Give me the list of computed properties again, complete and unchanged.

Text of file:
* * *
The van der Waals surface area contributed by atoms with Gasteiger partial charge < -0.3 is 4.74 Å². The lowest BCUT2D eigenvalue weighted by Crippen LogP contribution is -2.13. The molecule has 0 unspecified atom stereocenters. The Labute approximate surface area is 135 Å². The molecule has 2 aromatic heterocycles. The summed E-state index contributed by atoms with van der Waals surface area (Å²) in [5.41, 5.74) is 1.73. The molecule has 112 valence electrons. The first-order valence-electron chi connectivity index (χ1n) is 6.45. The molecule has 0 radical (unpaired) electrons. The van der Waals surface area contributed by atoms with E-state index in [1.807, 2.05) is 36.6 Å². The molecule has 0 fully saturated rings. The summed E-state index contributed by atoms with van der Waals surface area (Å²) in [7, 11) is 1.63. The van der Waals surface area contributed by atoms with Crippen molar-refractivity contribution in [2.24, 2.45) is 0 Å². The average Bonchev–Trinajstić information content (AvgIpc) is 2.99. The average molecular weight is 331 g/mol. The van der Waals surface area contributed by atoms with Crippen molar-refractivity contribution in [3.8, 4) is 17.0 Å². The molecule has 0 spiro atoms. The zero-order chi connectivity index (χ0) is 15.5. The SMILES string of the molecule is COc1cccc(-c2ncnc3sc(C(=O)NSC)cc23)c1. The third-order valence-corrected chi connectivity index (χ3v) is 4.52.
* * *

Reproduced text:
The van der Waals surface area contributed by atoms with Gasteiger partial charge < -0.3 is 4.74 Å². The lowest BCUT2D eigenvalue weighted by Crippen LogP contribution is -2.13. The molecule has 0 unspecified atom stereocenters. The Labute approximate surface area is 135 Å². The molecule has 2 aromatic heterocycles. The summed E-state index contributed by atoms with van der Waals surface area (Å²) in [5.41, 5.74) is 1.73. The molecule has 112 valence electrons. The first-order valence-electron chi connectivity index (χ1n) is 6.45. The molecule has 0 radical (unpaired) electrons. The van der Waals surface area contributed by atoms with E-state index in [1.807, 2.05) is 36.6 Å². The molecule has 0 fully saturated rings. The summed E-state index contributed by atoms with van der Waals surface area (Å²) in [7, 11) is 1.63. The van der Waals surface area contributed by atoms with Crippen molar-refractivity contribution in [2.24, 2.45) is 0 Å². The average Bonchev–Trinajstić information content (AvgIpc) is 2.99. The average molecular weight is 331 g/mol. The van der Waals surface area contributed by atoms with Crippen molar-refractivity contribution in [3.8, 4) is 17.0 Å². The molecule has 0 spiro atoms. The zero-order chi connectivity index (χ0) is 15.5. The SMILES string of the molecule is COc1cccc(-c2ncnc3sc(C(=O)NSC)cc23)c1. The third-order valence-corrected chi connectivity index (χ3v) is 4.52.